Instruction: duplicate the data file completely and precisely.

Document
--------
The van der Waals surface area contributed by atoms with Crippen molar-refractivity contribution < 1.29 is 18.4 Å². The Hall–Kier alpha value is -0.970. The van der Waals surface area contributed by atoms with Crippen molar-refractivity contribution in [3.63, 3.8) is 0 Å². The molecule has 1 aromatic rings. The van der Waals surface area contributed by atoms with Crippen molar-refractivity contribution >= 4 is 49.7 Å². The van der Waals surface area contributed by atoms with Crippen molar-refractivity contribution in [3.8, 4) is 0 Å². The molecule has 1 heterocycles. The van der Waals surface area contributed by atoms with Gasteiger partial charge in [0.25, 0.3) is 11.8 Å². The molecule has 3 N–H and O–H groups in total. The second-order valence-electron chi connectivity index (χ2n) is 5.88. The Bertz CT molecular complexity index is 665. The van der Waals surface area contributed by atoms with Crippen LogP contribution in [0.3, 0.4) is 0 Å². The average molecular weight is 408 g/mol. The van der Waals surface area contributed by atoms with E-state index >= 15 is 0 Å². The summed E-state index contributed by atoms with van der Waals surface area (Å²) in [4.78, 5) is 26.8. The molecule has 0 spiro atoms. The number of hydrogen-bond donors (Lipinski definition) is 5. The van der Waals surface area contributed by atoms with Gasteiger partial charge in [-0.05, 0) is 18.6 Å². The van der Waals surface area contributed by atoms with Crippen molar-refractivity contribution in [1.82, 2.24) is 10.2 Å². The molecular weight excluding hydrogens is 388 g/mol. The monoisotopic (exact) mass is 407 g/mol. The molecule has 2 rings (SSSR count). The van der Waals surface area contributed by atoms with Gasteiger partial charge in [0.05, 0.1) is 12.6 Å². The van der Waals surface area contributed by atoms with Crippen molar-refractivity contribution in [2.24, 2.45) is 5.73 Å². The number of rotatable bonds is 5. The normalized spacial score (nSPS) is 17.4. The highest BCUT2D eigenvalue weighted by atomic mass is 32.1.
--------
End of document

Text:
The van der Waals surface area contributed by atoms with Crippen molar-refractivity contribution < 1.29 is 18.4 Å². The Hall–Kier alpha value is -0.970. The van der Waals surface area contributed by atoms with Crippen molar-refractivity contribution in [3.63, 3.8) is 0 Å². The molecule has 1 aromatic rings. The van der Waals surface area contributed by atoms with Crippen molar-refractivity contribution >= 4 is 49.7 Å². The van der Waals surface area contributed by atoms with Crippen molar-refractivity contribution in [3.8, 4) is 0 Å². The molecule has 1 heterocycles. The van der Waals surface area contributed by atoms with Gasteiger partial charge in [0.25, 0.3) is 11.8 Å². The molecule has 3 N–H and O–H groups in total. The second-order valence-electron chi connectivity index (χ2n) is 5.88. The Bertz CT molecular complexity index is 665. The van der Waals surface area contributed by atoms with Crippen LogP contribution in [0.3, 0.4) is 0 Å². The average molecular weight is 408 g/mol. The van der Waals surface area contributed by atoms with E-state index >= 15 is 0 Å². The summed E-state index contributed by atoms with van der Waals surface area (Å²) in [4.78, 5) is 26.8. The molecule has 0 spiro atoms. The number of hydrogen-bond donors (Lipinski definition) is 5. The van der Waals surface area contributed by atoms with Gasteiger partial charge in [-0.05, 0) is 18.6 Å². The van der Waals surface area contributed by atoms with Crippen molar-refractivity contribution in [1.82, 2.24) is 10.2 Å². The molecular weight excluding hydrogens is 388 g/mol. The monoisotopic (exact) mass is 407 g/mol. The molecule has 2 rings (SSSR count). The van der Waals surface area contributed by atoms with Gasteiger partial charge in [0.05, 0.1) is 12.6 Å². The van der Waals surface area contributed by atoms with Crippen molar-refractivity contribution in [2.24, 2.45) is 5.73 Å². The number of rotatable bonds is 5. The normalized spacial score (nSPS) is 17.4. The highest BCUT2D eigenvalue weighted by atomic mass is 32.1.